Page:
If there was ever a game where the Chicago Bulls dearly missed the presence of one-time MVP Derrick Rose, it was Monday night when they hosted the Milwaukee Bucks in an early-season interdivisional matchup.
The Bucks appeared dead in the water, down 27 points with under three minutes remaining in the third quarter. What happened next in Milwaukee's 12th game of the regular season probably won't be well-documented, but it could very well be the turning point of its season.
Led by a unit composed solely of bench players—Beno Udrih, Doron Lamb, Mike Dunleavy, Ersan Ilyasova and Ekpe Udoh—the Bucks stormed back, tying the game after a miraculous 31-4 run and surviving a last-second miss by Rip Hamilton to defeat the Bulls 93-92.
Now, instead of the Bulls taking the Central Division lead away from the Bucks, Milwaukee opens up a 1.5 game lead after completing one of the craziest comebacks you'll ever see in the NBA.
Milwaukee's improbable victory is the result of several things, including Rose's absence, the Bucks' depth and head coach Scott Skiles tinkering with the lineup.
Earlier in the game, there were signs that showed the slumping Ilyasova was more comfortable coming off the bench after rookie John Henson started in his place.
There were also some encouraging signs from Henson, who was two games removed from a 17-point, 18-rebound effort at Miami. Hindered by some early foul trouble, the lanky Henson still managed 11 points on 5-of-8 shooting in 15 minutes, but he didn't factor into the epic Milwaukee comeback.
The idea of starting Henson is enlightening. Not only does it allow Ilyasova and Udoh to stay in their comfort zone coming off the bench, but Henson provides a spark right off the bat with his shot-blocking ability and knack for scoring around the basket.
Too often, Milwaukee's starting five goes through extended periods without scoring, as it features streaky shooters (Monta Ellis, Brandon Jennings), a defensive-minded big (Samuel Dalembert) and, previously, a power forward with dwindling confidence (Ilyasova).
But how was the Bucks bench able to outscore the Bulls bench 56-10 and outplay their starters for the majority of the fourth quarter?
Skiles had little choice but to wave the white flag and empty the bench late in the third quarter with a 27-point deficit to make up in just over 14 minutes. Conceivably, the Bucks' 6-2 start was erased, their division lead was gone and their bandwagon was emptying.
But the NBA can be pretty wacky sometimes.
Two nights after losing at home to Chicago, Milwaukee looked like a completely different team in the final 15 minutes Monday night, getting on the offensive glass, matching the Bulls in free-throw attempts and benefiting on defense from playing a taller backcourt.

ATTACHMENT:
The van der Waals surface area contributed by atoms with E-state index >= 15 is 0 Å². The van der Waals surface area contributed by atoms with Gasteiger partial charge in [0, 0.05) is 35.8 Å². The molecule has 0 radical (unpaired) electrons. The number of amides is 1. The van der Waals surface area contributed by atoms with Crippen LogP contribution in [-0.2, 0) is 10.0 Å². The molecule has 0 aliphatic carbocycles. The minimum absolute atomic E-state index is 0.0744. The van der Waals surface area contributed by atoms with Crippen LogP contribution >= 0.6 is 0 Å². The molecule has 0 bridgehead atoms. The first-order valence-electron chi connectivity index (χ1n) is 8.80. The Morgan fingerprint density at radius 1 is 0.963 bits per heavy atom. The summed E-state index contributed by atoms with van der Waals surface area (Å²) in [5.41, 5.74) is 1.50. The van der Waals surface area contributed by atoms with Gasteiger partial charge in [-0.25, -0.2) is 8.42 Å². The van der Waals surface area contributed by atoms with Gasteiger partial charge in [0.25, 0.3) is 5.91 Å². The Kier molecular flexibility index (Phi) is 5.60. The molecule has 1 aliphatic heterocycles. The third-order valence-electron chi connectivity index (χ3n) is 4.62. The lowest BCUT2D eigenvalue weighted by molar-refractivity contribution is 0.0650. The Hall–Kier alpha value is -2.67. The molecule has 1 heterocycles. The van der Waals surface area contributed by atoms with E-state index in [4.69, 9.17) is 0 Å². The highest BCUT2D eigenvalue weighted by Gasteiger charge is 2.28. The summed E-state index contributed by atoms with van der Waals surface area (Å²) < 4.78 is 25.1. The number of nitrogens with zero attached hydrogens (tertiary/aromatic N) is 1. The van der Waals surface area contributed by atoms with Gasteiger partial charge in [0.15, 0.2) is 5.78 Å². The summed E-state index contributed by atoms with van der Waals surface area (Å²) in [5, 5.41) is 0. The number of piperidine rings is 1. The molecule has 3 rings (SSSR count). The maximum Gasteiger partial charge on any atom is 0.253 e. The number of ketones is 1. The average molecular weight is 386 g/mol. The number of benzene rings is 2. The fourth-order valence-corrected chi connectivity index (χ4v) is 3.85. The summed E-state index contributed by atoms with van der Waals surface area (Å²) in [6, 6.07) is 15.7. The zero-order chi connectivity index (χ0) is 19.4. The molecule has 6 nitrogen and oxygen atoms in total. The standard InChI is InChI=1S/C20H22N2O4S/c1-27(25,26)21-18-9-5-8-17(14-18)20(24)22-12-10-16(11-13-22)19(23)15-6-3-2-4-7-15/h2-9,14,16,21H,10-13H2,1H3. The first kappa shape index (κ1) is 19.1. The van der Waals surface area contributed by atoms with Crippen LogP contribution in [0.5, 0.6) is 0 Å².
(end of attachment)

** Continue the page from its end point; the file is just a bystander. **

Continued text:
On Friday at the BMO Harris Bradley Center, the ball didn't bounce Milwaukee's way, and Hamilton killed the smaller Ellis by shooting right over him.
On Monday, Hamilton still got his, but not in the fourth quarter. The rookie Lamb—aided by the length of Udoh—bothered Rip down the stretch, including on the game's final shot.
Fans may continue to sneeze at the notion of the Bucks winning the Central Division, but the Bulls and Indiana Pacers are both missing their franchise player for an extended period of time.
What does this win mean for the Bucks?
Chicago was able to take care of business in Milwaukee, and it was well on its way to accomplishing the same Monday night, but with Rose sidelined, there wasn't anyone who could step up and stop the bleeding as the Bucks went on their incredulous run.
Hamilton and Boozer were able to put the ball through every now and then, but the Bucks stayed patient, waited for good looks at the basket and created more chances by corralling offensive rebounds.
The Bucks completely outhustled the Bulls in the final quarter, largely due to how fresh Milwaukee's players were. The exhaustion of Chicago's starters was evident, as they were forced into a combined 199 minutes.
The Bulls are still an excellent defensive team, but without any quality options off the bench to spell their starters, fatigue sets in, and finishing games becomes difficult, especially without the star power of Rose.
Depth is important, and it's something the Bulls lack without a healthy Derrick Rose. The Bucks may not match Chicago on defense, but added depth makes up for that deficit, and that was displayed in full force Monday night.
Milwaukee can't expect to ride this formula to victory every game. It needs more consistent play from Ellis and a healthy Jennings, who sprained his ankle against Chicago Friday night and clearly wasn't himself on Monday.
But should Skiles continue starting Henson moving forward, it creates even more depth for the Bucks. Ilyasova can join a group that is already the most efficient bench in the league, and if Lamb can continue to make himself a viable option, Skiles shouldn't hesitate to insert the rookie when Ellis refuses to exit "chuck mode."
If the Bucks go on to win the Central Division, refer to Nov. 26 as the day it all changed.